Wednesday, July 26, 2017

All my blog posts over the years have been about topics that the intellect alone can employ to get to the desired outcome.  Now I will initiate a topic in which the intellect can start (come to the threshold) but cannot finish.  I'm talking about real love, opening the heart, and showing real feelings to others.
The limbic system (or mammalian brain, as it is sometimes called) -- the seat of emotions -- is structured very differently from the neo-cortex, the seat of the intellect. This difference is reflected in the Kabbalistic tree of life where between the 'upper' three sefirot of intellect and the next ('lower') three of feeling there is a sefira called Da'at (knowledge).
When moving 'down' into the feeling realm where one really knows and in turn is really known by another, there must be a scary* movement into 'unknowing' because one is handing control from the neo-cortex to the limbic system. 
All I can ask of another human (e.g. friend, lover, psychedelic guide) is that they be with me as I move past the threshold of Da'at to the other side.

* In Kabbalah, Da'at, if it is represented at all (in some schemes there is only an empty space where this sefira should be), has a dashed (not solid) circle, implying that before knowing there must be [a scary] unknowing.  In other words, the dashed/broken circle represents the breaking of the heart (i.e. really, the breaking of the [stranglehold of the] intellect)

Tuesday, July 25, 2017

Rage over slights swamps our ability to perform the mitsva of loving our neighbor.*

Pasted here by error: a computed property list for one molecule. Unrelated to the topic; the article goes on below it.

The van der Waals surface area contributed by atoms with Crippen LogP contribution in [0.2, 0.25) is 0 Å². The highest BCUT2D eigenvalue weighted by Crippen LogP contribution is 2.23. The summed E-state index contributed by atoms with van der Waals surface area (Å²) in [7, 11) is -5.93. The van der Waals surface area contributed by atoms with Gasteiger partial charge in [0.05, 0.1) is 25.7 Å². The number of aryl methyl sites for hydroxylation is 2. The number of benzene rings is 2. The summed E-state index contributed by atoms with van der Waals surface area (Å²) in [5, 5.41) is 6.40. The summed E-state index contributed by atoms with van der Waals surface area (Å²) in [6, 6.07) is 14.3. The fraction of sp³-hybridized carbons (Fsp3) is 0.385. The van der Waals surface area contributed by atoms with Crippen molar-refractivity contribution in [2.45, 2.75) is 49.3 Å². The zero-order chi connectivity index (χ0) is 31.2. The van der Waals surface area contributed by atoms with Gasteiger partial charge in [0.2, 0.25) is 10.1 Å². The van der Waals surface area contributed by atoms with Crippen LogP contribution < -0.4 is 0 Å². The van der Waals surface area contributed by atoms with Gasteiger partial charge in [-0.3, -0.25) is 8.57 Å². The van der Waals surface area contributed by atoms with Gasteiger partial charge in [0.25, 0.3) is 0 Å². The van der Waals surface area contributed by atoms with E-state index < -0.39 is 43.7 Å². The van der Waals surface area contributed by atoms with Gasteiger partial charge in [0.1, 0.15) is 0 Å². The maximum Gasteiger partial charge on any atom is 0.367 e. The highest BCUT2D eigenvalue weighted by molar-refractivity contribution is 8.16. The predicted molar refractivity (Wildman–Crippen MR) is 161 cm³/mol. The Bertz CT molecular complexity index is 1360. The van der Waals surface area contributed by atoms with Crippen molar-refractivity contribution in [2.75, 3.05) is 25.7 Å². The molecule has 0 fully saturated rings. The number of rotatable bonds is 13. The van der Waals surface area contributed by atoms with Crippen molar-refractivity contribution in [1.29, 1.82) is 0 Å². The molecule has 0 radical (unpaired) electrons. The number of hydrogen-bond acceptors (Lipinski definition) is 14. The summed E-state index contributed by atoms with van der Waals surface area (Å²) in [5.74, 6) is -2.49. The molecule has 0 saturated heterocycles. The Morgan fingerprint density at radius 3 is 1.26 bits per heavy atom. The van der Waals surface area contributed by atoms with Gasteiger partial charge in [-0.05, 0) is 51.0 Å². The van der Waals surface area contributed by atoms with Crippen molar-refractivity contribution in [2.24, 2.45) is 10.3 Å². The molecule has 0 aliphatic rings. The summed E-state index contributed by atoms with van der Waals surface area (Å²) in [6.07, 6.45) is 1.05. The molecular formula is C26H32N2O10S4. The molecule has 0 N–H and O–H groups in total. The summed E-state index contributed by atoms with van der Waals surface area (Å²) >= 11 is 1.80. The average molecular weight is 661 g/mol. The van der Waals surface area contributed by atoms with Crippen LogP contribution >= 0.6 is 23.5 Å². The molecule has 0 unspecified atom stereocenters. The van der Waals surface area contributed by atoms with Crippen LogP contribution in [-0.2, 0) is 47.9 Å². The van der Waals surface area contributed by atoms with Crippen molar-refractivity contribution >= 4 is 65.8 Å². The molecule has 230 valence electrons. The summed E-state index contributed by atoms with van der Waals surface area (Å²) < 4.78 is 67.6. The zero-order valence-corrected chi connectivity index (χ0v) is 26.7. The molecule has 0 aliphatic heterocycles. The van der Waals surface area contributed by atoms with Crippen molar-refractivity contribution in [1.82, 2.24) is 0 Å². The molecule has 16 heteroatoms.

Does the Tora have a fail-safe system to deal with these rages?  Yes.  It's called circumcising the heart and it is found in Deuteronomy 10 and 30.  In chapter 10 we are commanded to circumcise our heart, whereas in chapter 30 God is the one who does it.  This implies that both God and man have a part in this operation which has to be done at the rage point; then, like a seed (the moment of rage) planted in the earth, the sun (God) and the soil (Adam means soil) working together do it.
Deuteronomy 30 shows me that -- to paraphrase and contradict the New Testament -- the "ruler of this world" is God and He has cursed (30:1) me to rage in exile (30:1).  But I can 'return' (so to speak) from this 'exile' whenever God and I team up to circumcise (i.e. open up) my heart.

* remember, even an enemy (the ass who cut me off on the road and made me rage) is our 'neighbor' and so I am commanded to love him

From my previous blog three years ago:
Deuteronomy 30, Jeremiah 31, and Ezekiel 11 and 36 promise us that the Tablets (representing 'the Law' and the Covenant) that were kept in the Holy of Holies -- which was destroyed -- will be put into the Jews' hearts.
In other words, Moses, Jeremiah, and Ezekiel are prophesying that the Tablets / Law / Covenant [that were in the Tabernacle/Temple, and by implication 'remote'] will no longer be hidden and distant (Deut.30:11,14), but will be written on the heart.
This writing on the heart (instead of stone) is what Jeremiah may mean by a "new covenant-not-like- [old]-covenant".  Again, this new covenant will be written/inscribed/cut into the heart, which is not like the way of the 'old' covenant that was lying 'remotely' in the Holy of Holies inscribed on stone.